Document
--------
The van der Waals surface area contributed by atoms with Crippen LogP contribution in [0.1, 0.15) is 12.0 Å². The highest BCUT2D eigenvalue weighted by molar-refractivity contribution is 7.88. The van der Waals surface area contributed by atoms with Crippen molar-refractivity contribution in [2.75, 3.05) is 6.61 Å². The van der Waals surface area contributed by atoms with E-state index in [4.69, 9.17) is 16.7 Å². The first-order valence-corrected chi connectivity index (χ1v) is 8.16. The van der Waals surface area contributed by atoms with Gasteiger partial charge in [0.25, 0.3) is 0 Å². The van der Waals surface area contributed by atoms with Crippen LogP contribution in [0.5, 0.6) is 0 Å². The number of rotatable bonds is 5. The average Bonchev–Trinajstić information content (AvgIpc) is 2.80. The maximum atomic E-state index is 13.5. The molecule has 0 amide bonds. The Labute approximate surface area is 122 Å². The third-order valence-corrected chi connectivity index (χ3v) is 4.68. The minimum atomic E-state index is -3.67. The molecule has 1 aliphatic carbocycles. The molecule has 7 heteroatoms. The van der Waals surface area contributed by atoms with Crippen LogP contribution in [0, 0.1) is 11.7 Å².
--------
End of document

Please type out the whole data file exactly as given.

The van der Waals surface area contributed by atoms with Crippen LogP contribution in [0.1, 0.15) is 12.0 Å². The highest BCUT2D eigenvalue weighted by molar-refractivity contribution is 7.88. The van der Waals surface area contributed by atoms with Crippen molar-refractivity contribution in [2.75, 3.05) is 6.61 Å². The van der Waals surface area contributed by atoms with E-state index in [4.69, 9.17) is 16.7 Å². The first-order valence-corrected chi connectivity index (χ1v) is 8.16. The van der Waals surface area contributed by atoms with Gasteiger partial charge in [0.25, 0.3) is 0 Å². The van der Waals surface area contributed by atoms with Crippen LogP contribution in [0.5, 0.6) is 0 Å². The number of rotatable bonds is 5. The average Bonchev–Trinajstić information content (AvgIpc) is 2.80. The maximum atomic E-state index is 13.5. The molecule has 0 amide bonds. The Labute approximate surface area is 122 Å². The third-order valence-corrected chi connectivity index (χ3v) is 4.68. The minimum atomic E-state index is -3.67. The molecule has 1 aliphatic carbocycles. The molecule has 7 heteroatoms. The van der Waals surface area contributed by atoms with Crippen LogP contribution in [0, 0.1) is 11.7 Å².